[0041] FIG. 16 is a diagram showing two conductors having a parallel equal length for use in verifying accuracy of an equation according to the present embodiment;

[0042] FIG. 17 is a table showing calculation costs of the respective equations (ratio of a processing time, when equation (11) is regarded as 1);

[0043] FIG. 18 is a diagram showing an optimum equation obtained by a procedure of the present embodiment by a map;

[0044] FIG. 19 is a diagram showing standards extracted from FIG. 18 by which the respective equations are approximately used by each structure;

[0045] FIG. 20 is a diagram showing an accuracy distribution, when a 3D field solver is regarded as the standard;

[0046] FIG. 21 is a diagram showing a result of comparison of an optimum equation by the structure shown in FIG. 18 and applied to an LSI wiring of an actual 0.13 μm process with an exact equation in which a section is considered with respect to the processing rate;

[0047] FIGS. 22A to 22C are explanatory views showing an application example in which an equivalent circuit is prepared in step S16 based on a self inductance L extracted in step S15 of FIG. 2; and

[0048] FIGS. 23A and 23B are diagrams showing an example in which the equivalent circuit is constituted based on a calculated mutual inductance M.

DETAILED DESCRIPTION OF THE INVENTION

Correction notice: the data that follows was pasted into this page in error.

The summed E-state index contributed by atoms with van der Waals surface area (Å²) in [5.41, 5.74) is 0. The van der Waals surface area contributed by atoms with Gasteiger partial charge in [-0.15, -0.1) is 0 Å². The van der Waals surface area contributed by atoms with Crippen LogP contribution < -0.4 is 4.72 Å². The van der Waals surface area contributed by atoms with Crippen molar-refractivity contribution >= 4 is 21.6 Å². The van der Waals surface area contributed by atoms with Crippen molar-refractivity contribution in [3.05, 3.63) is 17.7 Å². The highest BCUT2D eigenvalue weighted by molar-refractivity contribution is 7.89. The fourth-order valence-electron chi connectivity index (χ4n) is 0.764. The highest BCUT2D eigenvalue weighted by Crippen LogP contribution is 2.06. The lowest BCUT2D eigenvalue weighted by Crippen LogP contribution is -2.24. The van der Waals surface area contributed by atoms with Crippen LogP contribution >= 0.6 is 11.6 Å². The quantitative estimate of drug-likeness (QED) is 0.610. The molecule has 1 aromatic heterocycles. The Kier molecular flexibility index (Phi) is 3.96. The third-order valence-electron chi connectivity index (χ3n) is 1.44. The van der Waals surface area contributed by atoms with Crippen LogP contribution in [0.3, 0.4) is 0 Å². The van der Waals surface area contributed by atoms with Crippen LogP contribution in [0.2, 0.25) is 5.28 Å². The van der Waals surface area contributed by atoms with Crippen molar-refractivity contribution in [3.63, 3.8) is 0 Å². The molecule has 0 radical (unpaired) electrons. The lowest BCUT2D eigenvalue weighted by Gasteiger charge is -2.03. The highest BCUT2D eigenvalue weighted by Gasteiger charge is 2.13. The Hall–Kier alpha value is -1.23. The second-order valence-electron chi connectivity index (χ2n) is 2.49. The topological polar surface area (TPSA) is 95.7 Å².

[0049] First, an outline of the present invention will be described. According to the present invention, in design of a semiconductor integrated circuit, there is provided a method comprising: recognizing connection of a wiring and an XYZ coordinate of start and end points of the wiring, a wiring layer, a wiring width, and a wiring thickness from a process structure and layout data of the wiring with respect to an object in a designated region; dividing the wiring in a place in which the wiring is bent, an intersection, a via, and a wiring exceeding a designated maximum wiring length; recognizing the length of the divided wiring; judging whether two segments are parallel to each other or cross at right angles to each other and recognizing an interval between the segments in the segments having a length which is not less than a designated length; calculating a partial self inductance of the segment using an equation of a self inductance approximated with a geometric mean distance (GMD) of a wiring section; and calculating a partial mutual inductance between two segments whose interval indicates a value not less than a designated value using an equation of a mutual inductance. Here, the GMD is defined by a mean distance of naturalized logarithm.